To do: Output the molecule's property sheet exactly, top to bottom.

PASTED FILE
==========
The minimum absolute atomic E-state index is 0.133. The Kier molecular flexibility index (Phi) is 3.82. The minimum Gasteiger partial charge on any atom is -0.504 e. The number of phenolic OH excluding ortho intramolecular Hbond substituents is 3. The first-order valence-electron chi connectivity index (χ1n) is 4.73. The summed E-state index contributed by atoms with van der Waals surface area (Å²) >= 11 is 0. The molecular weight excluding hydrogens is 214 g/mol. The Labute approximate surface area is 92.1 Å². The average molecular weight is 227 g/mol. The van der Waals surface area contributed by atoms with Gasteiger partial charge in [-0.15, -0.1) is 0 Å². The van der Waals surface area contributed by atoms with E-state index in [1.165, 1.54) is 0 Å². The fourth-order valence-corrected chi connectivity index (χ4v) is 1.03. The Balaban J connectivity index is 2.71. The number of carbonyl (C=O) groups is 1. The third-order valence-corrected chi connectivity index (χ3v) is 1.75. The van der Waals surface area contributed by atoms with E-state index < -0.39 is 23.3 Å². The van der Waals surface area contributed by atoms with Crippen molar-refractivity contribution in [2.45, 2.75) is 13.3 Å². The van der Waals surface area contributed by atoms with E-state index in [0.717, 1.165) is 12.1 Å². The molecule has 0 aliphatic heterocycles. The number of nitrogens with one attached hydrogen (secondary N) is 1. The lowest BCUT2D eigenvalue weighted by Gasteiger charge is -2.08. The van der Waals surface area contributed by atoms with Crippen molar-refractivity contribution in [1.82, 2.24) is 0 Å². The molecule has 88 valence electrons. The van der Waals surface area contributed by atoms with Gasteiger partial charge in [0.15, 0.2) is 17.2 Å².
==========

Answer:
The minimum absolute atomic E-state index is 0.133. The Kier molecular flexibility index (Phi) is 3.82. The minimum Gasteiger partial charge on any atom is -0.504 e. The number of phenolic OH excluding ortho intramolecular Hbond substituents is 3. The first-order valence-electron chi connectivity index (χ1n) is 4.73. The summed E-state index contributed by atoms with van der Waals surface area (Å²) >= 11 is 0. The molecular weight excluding hydrogens is 214 g/mol. The Labute approximate surface area is 92.1 Å². The average molecular weight is 227 g/mol. The van der Waals surface area contributed by atoms with Gasteiger partial charge in [-0.15, -0.1) is 0 Å². The van der Waals surface area contributed by atoms with E-state index in [1.165, 1.54) is 0 Å². The fourth-order valence-corrected chi connectivity index (χ4v) is 1.03. The Balaban J connectivity index is 2.71. The number of carbonyl (C=O) groups is 1. The third-order valence-corrected chi connectivity index (χ3v) is 1.75. The van der Waals surface area contributed by atoms with E-state index < -0.39 is 23.3 Å². The van der Waals surface area contributed by atoms with Crippen molar-refractivity contribution in [2.45, 2.75) is 13.3 Å². The van der Waals surface area contributed by atoms with E-state index in [0.717, 1.165) is 12.1 Å². The molecule has 0 aliphatic heterocycles. The number of nitrogens with one attached hydrogen (secondary N) is 1. The lowest BCUT2D eigenvalue weighted by Gasteiger charge is -2.08. The van der Waals surface area contributed by atoms with Crippen molar-refractivity contribution in [1.82, 2.24) is 0 Å². The molecule has 88 valence electrons. The van der Waals surface area contributed by atoms with Gasteiger partial charge in [0.15, 0.2) is 17.2 Å².